Pierpaolo Piccioli, creative director of Valentino, was in Tokyo last week to celebrate the brand’s Ginza Six store opening and its Pre-Fall 2019 runway show, titled “Valentino TKY,” of which Japan’s wabi-sabi aesthetic was credited as one inspiration.
Kim Jones was also in town to present Dior Men’s Pre-Fall 2019 collection and a pop-up store Thursday evening, although his nod to Japan was a fraction subtler, having mined the Dior womenswear archives for Japanese influences to reinterpret as men’s garments.
It’s not the first time that luxury brands have turned to Japan: Last October, Tokyo was also the site of Valentino’s Resort 2018 pop-up, while Dior’s haute couture Spring/Summer 2017 show bowed in April. In May 2017, Louis Vuitton took their cruise collection a few hours away to Kyoto.
It’s also not unexpected that most designers who stage their collections in Japan find a way to reference the country on the catwalk, however fleetingly.
The nation is home to inspiration galore: eclectic street style subcultures, unparalleled artisanship, a thriving beauty industry and icons of design and architecture all makes the country a mecca for creatives of all persuasions.
But beneath the surface of very real enthusiasm that fashion creatives harbour for Japan, there is of course a carefully calculated business rationale for their choice of locale.
As Asian markets now account for a disproportionately large share of luxury sales, it is clear that brands need to find ways to launch meaningful marketing activations in the region on a regular basis. Such shows have become a tried-and-tested formula.
Unlike Korea, whose popularity as a location for pre-collection shows appears to have peaked, Japan is emerging as a perennial favourite. And although China continues to attract many brands looking for a place to present their catwalk shows in the world’s largest luxury market, recent examples tend to be repeats of shows that already had a debut elsewhere like last week’s re-staging of Miu Miu Resort 2019 in Shanghai or Chanel’s Cruise 2018 collection reappearing in Chengdu after also debuting in the French capital.
Japan, by contrast, is not in the habit of staging re-runs.
The value that luxury brands gain by using Japan as a staging post between their shows in Europe comes from several sources.
Logistical efficiency is one not-so-romantic reason for its popularity as a transseasonal show location. By bringing their pre-collection activation to Japan, brands embellish a requisite part of their global marketing strategy while creating an opportunity to meet local partners and management in Asia’s most mature luxury market — and the world’s third largest.
Piggybacking off the show in this way sends an important message at the consumer level too.
Having been eclipsed by the Chinese, Japanese consumers are no longer the object of affection and attention to the degree that they once were. Luxury brands are increasingly stretched, unable to devote as much time to Japanese activations as they once were. With so many emerging markets in Asia and around the world to tend to, they are less able to provide Japanese kokyaku (VIP consumers) with intimate access to designers or face time with the press.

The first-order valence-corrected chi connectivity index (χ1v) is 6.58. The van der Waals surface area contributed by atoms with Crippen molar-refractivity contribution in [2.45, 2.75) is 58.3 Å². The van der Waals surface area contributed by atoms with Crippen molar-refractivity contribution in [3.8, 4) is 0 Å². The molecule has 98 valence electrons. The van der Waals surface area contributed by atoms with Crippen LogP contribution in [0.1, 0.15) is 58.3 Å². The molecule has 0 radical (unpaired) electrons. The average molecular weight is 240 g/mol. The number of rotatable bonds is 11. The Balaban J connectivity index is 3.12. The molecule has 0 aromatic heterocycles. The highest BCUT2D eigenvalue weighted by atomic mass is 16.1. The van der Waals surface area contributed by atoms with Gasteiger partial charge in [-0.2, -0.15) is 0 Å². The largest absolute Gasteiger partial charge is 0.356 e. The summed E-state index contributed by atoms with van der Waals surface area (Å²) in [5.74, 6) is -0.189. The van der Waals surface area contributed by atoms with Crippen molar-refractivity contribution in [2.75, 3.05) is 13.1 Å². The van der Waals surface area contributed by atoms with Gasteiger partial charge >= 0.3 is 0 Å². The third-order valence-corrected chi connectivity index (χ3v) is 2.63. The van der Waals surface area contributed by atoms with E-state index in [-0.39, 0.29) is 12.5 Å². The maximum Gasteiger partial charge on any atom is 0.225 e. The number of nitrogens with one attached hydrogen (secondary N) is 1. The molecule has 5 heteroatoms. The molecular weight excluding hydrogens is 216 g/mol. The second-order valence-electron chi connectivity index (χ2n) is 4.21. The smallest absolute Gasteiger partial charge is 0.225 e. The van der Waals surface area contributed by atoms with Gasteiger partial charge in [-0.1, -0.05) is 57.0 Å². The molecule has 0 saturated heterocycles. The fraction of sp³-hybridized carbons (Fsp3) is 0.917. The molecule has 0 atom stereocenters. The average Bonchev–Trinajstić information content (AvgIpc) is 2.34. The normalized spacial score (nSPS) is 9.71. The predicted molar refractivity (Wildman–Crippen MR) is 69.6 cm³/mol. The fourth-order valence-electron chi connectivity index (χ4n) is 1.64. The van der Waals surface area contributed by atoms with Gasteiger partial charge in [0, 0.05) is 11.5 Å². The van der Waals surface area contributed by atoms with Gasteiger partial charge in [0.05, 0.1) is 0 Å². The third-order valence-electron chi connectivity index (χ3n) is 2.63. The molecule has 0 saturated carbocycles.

With China consuming a third of the global luxury market, brands have been investing in strategic WeChat campaigns, optimising retail channels and desperately finding new ways of understanding the proverbial Chinese luxury consumer.
Yet unlike China, where brands are rapidly opening retail and digital storefronts, online luxury sales are less developed in Japan, with only 7 percent penetration, according to McKinsey & Co. With consumers preferring to shop offline, Japan’s department stores remain dominant luxury distributors.
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The icing on the cake is that Japan remains one of the most attractive destinations for other Asians — and Asian fashion industry leaders are no different.
Whether they be the brands’ joint-venture partners from Vietnam, distributors from Singapore, fashion editors from Indonesia or influencers from Thailand, Japan has the magnetism needed to draw in brand stakeholders in a way that other markets can’t emulate across the continent.
Omotenashi — the philosophy of Japanese hospitality — usually tips the scales for potential show-goers in the region who may be wavering over an invitation.
According to the latest report by Bain & Company, luxury purchases in Japan softened slightly this year, pushing brands to find new solutions to bring consumers back to stores. Retail sales in Japan grew at 3 percent at current exchange rates to €22 billion ($25 billion).
Bringing an olive branch in the form of a pop-up or capsule collection to Japan is a way of balancing out the China-heavy luxury narrative, and assuring local consumers that they are still a priority for foreign brands and retailers. It’s also worth noting that Japan is a favourite holiday destination for Chinese luxury consumers.
In light of the 2020 Tokyo Olympics, tourists are expected to further boost the luxury market — especially if the Japanese government takes key measures to improve the nation’s attractiveness.
However, following Beijing’s latest efforts to boost domestic consumption of imports, Chinese shoppers’ holiday purchases may see a drop. How this affects travel hotspots such as Japan remains to be seen.
(Source: Business of Fashion)